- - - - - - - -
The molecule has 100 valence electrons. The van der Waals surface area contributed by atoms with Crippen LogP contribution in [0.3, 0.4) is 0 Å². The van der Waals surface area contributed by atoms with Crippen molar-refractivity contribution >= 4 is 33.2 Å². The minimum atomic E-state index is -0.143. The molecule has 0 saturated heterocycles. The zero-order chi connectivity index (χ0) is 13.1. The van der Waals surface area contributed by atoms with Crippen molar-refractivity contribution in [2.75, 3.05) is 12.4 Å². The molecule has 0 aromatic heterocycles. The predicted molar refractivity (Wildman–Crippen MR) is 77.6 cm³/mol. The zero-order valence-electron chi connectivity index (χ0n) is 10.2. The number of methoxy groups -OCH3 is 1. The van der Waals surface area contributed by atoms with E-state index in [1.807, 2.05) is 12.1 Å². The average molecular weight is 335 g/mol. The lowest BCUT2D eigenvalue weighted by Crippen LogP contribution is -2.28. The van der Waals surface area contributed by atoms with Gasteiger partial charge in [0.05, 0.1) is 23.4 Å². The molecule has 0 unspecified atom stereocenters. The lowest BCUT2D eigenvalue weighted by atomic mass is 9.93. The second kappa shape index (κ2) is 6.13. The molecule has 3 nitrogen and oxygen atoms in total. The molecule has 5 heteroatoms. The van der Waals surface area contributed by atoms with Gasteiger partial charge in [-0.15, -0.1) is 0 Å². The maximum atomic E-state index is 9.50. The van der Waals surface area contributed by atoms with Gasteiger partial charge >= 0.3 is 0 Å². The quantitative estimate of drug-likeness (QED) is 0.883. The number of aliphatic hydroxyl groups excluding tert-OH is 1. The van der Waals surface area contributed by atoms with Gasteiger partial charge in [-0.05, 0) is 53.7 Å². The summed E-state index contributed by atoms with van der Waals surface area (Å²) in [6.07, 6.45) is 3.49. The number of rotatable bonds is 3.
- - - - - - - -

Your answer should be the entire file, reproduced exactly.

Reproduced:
The molecule has 100 valence electrons. The van der Waals surface area contributed by atoms with Crippen LogP contribution in [0.3, 0.4) is 0 Å². The van der Waals surface area contributed by atoms with Crippen molar-refractivity contribution >= 4 is 33.2 Å². The minimum atomic E-state index is -0.143. The molecule has 0 saturated heterocycles. The zero-order chi connectivity index (χ0) is 13.1. The van der Waals surface area contributed by atoms with Crippen molar-refractivity contribution in [2.75, 3.05) is 12.4 Å². The molecule has 0 aromatic heterocycles. The predicted molar refractivity (Wildman–Crippen MR) is 77.6 cm³/mol. The zero-order valence-electron chi connectivity index (χ0n) is 10.2. The number of methoxy groups -OCH3 is 1. The van der Waals surface area contributed by atoms with E-state index in [1.807, 2.05) is 12.1 Å². The average molecular weight is 335 g/mol. The lowest BCUT2D eigenvalue weighted by Crippen LogP contribution is -2.28. The van der Waals surface area contributed by atoms with Gasteiger partial charge in [0.05, 0.1) is 23.4 Å². The molecule has 0 unspecified atom stereocenters. The lowest BCUT2D eigenvalue weighted by atomic mass is 9.93. The second kappa shape index (κ2) is 6.13. The molecule has 3 nitrogen and oxygen atoms in total. The molecule has 5 heteroatoms. The van der Waals surface area contributed by atoms with Gasteiger partial charge in [-0.15, -0.1) is 0 Å². The maximum atomic E-state index is 9.50. The van der Waals surface area contributed by atoms with Gasteiger partial charge >= 0.3 is 0 Å². The quantitative estimate of drug-likeness (QED) is 0.883. The number of aliphatic hydroxyl groups excluding tert-OH is 1. The van der Waals surface area contributed by atoms with Gasteiger partial charge in [-0.05, 0) is 53.7 Å². The summed E-state index contributed by atoms with van der Waals surface area (Å²) in [6.07, 6.45) is 3.49. The number of rotatable bonds is 3.